Recent Water Damage Posts

Storm Surge Hazard Maps

10/21/2019 (Permalink)

Introduction to the Hazard Maps

This national depiction of storm surge flooding vulnerability helps people living in hurricane-prone coastal areas along the U.S. East and Gulf Coasts, Puerto Rico, U.S. Virgin Islands (USVI), Hawaii, and Hispaniola to evaluate their risk to the storm surge hazard. These maps make it clear that storm surge is not just a beachfront problem, with the risk of storm surge extending many miles inland from the immediate coastline in some areas. If you discover via these maps that you live in an area vulnerable to storm surge, find out today if you live in a hurricane storm surge evacuation zone as prescribed by your local emergency management agency. If you do live in such an evacuation zone, decide today where you will go and how you will get there, if and when you're instructed by your emergency manager to evacuate. If you don't live in one of those evacuation zones, then perhaps you can identify someone you care about who does live in an evacuation zone, and you could plan in advance to be their inland evacuation destination – if you live in a structure that is safe from the wind and outside of flood-prone areas.

Storm Surge

10/3/2019 (Permalink)

Storm Surge

Storm surge is water from the ocean that is pushed toward the shore by the force of the winds swirling around a hurricane. Storm surge is fast and can produce extreme coastal and inland flooding. When hurricanes cause storm surge, over 20 feet of water can be produced and pushed towards the shore and several miles inland destroying property and endangering lives in its path.  

Be Informed

  • Storm surge is historically the leading cause of hurricane-related deaths in the United States.

  • Water weighs about 1,700 pounds per cubic yard, so battering waves from surge can easily demolish buildings and cause massive destruction along the coast.

  • Storm surge undermines roads and foundations when it erodes material out from underneath them.

  • Just one inch of water can cause $25,000 of damage to your home. Homeowners and renter’s insurance do not typically cover flood damage.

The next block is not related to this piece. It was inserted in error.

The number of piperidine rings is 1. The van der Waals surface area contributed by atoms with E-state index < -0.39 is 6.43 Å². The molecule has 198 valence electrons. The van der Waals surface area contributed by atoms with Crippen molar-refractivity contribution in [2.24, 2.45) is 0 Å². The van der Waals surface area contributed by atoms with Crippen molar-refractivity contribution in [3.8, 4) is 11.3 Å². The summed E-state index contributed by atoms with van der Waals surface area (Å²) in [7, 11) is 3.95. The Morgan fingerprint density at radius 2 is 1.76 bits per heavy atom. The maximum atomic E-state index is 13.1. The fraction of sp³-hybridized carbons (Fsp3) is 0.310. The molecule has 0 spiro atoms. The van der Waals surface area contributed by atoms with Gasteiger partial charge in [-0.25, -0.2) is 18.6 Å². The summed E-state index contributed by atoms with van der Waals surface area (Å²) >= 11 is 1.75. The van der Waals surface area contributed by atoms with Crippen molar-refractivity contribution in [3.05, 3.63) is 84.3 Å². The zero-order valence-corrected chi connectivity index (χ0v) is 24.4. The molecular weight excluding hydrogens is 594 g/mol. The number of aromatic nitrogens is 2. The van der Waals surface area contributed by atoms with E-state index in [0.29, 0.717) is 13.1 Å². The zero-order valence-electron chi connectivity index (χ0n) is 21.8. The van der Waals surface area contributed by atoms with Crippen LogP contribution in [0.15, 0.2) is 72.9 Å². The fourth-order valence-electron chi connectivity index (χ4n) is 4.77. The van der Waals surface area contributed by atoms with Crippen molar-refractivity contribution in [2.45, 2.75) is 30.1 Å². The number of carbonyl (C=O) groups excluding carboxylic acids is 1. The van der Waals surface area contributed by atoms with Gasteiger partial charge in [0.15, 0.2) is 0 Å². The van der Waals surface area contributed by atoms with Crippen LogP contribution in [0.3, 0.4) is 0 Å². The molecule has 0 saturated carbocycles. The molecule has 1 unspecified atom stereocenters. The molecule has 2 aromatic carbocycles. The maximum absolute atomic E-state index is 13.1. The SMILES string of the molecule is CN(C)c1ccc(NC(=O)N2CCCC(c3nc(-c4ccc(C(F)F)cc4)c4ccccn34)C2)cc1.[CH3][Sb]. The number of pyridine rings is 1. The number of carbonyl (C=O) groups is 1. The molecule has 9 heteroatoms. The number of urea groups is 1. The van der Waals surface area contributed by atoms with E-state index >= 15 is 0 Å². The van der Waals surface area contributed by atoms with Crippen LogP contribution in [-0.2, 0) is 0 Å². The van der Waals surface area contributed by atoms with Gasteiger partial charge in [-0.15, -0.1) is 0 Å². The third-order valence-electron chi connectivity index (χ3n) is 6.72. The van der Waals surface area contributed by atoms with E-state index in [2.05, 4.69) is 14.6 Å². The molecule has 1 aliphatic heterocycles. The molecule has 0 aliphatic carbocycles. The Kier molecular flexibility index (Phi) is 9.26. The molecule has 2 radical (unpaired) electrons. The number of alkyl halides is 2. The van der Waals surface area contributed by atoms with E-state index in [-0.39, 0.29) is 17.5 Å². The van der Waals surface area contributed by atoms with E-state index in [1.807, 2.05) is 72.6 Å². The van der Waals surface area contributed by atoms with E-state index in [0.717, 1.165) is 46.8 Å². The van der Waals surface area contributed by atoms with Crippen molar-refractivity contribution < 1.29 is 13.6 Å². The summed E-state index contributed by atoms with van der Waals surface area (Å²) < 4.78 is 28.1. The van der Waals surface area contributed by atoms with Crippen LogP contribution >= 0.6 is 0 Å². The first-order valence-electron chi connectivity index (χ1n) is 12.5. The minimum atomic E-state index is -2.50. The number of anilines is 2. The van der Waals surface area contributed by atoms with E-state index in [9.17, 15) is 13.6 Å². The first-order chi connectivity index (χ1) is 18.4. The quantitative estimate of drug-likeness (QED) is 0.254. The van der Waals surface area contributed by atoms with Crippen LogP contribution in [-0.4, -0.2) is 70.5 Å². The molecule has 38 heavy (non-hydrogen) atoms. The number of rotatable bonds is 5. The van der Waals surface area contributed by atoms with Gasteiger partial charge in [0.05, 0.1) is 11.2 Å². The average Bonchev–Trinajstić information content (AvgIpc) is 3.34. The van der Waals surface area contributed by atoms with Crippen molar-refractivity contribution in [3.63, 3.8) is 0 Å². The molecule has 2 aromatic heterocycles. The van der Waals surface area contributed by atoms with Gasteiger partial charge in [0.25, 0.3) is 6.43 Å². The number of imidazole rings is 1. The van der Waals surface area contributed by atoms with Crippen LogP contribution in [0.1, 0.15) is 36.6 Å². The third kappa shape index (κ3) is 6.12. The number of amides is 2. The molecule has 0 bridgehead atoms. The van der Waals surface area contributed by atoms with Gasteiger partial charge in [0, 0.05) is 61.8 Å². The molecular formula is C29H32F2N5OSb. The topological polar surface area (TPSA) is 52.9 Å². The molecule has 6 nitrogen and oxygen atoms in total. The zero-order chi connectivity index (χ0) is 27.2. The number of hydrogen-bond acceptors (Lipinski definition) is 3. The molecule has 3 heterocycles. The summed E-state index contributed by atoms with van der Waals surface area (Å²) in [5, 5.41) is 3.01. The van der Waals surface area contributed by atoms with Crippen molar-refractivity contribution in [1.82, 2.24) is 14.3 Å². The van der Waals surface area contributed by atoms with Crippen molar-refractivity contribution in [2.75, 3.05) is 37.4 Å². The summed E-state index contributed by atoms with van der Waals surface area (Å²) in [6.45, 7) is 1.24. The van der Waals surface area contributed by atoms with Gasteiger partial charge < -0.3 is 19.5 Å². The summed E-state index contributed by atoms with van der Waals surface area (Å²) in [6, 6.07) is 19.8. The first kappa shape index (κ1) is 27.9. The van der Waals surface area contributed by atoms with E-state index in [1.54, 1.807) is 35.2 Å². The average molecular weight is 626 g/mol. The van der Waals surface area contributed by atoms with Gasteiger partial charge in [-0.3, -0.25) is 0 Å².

Hurricanes

10/2/2019 (Permalink)

Hurricanes

Hurricanes are massive storm systems that form over warm ocean waters and move toward land. Potential threats from hurricanes include powerful winds, heavy rainfall, storm surges, coastal and inland flooding, rip currents, tornadoes, and landslides. The Atlantic hurricane season runs from June 1 to November 30. The Pacific hurricane season runs May 15 to November 30. Hurricanes:

  • Can happen along any U.S. coast or in any territory in the Atlantic or Pacific oceans.
  • Can affect areas more than 100 miles inland.
  • Are most active in September.

Disasters and Emergencies

10/1/2019 (Permalink)

While flooding can happen at any time, floods can result from rain or melting snow making them common in the spring. Flooding is a temporary overflow of water onto land that is normally dry. Floods are the most common natural disaster in the United States. Failing to evacuate flooded areas, entering flood waters, or remaining after a flood has passed can result in injury or death.

Know what disasters and hazards could affect your area, how to get emergency alerts, and where you would go if you and your family need to evacuate.  Make sure your family has a plan and practices it often.

After a Flood

9/12/2019 (Permalink)

After The Flood

  • Listen to local officials for when it is safe to return home.
  • Contact your insurance agent to talk about claims.
  • Tune to local media for information on any kind of help that may be given by the state or federal government or other groups.
  • Stay away from floodwaters. Water may be dirty with oil, gasoline or raw sewage.
  • Fixed broken septic tanks, cesspools, pits and leaching systems as soon as you can. Damaged sewer systems are serious health problems.
  • Listen for news reports to learn whether the community’s water supply is safe to drink.
  • Clean and cleanse everything that got wet. Mud left from floodwaters can contain sewage and chemicals. 
  • Rest often and eat well.
  • Keep a manageable schedule. Make a list and do jobs one at a time.
  • Check references if you hire cleanup or repair contractors. Be sure they are trained to do the job. Be wary of people who drive through neighborhoods offering help in cleaning up or fixing your home.

SERVPRO of Lincoln/Northeast Gaston Counties understands how stressful it can be to deal with water damage. Let us handle your clean-up and let us deal with your insurance company!

How to Protect Your Home from Flood Damage

5/7/2019 (Permalink)

How to Protect Your Home from Flood Damage 

  • Consider flood insurance (especially if you live in areas where weather-related flooding is common). Government-issued disaster assistance doesn’t always cover the cost of damage from a flood, so it’s important to consider a supplemental insurance policy.
  • Bring appliances such as utilities, broilers, window air conditioning units and other HVAC equipment to higher ground if possible, as these items are particularly vulnerable to flood damage.
  • Hire a trusted plumber to install a sewage water backstop or sump pump. Some cities offer programs to fund the installation of these types of valves. Check with your local official to see if this is offered in your area.
  • Fill any holes or cracks in foundation with caulk or patching to prevent potential leaks.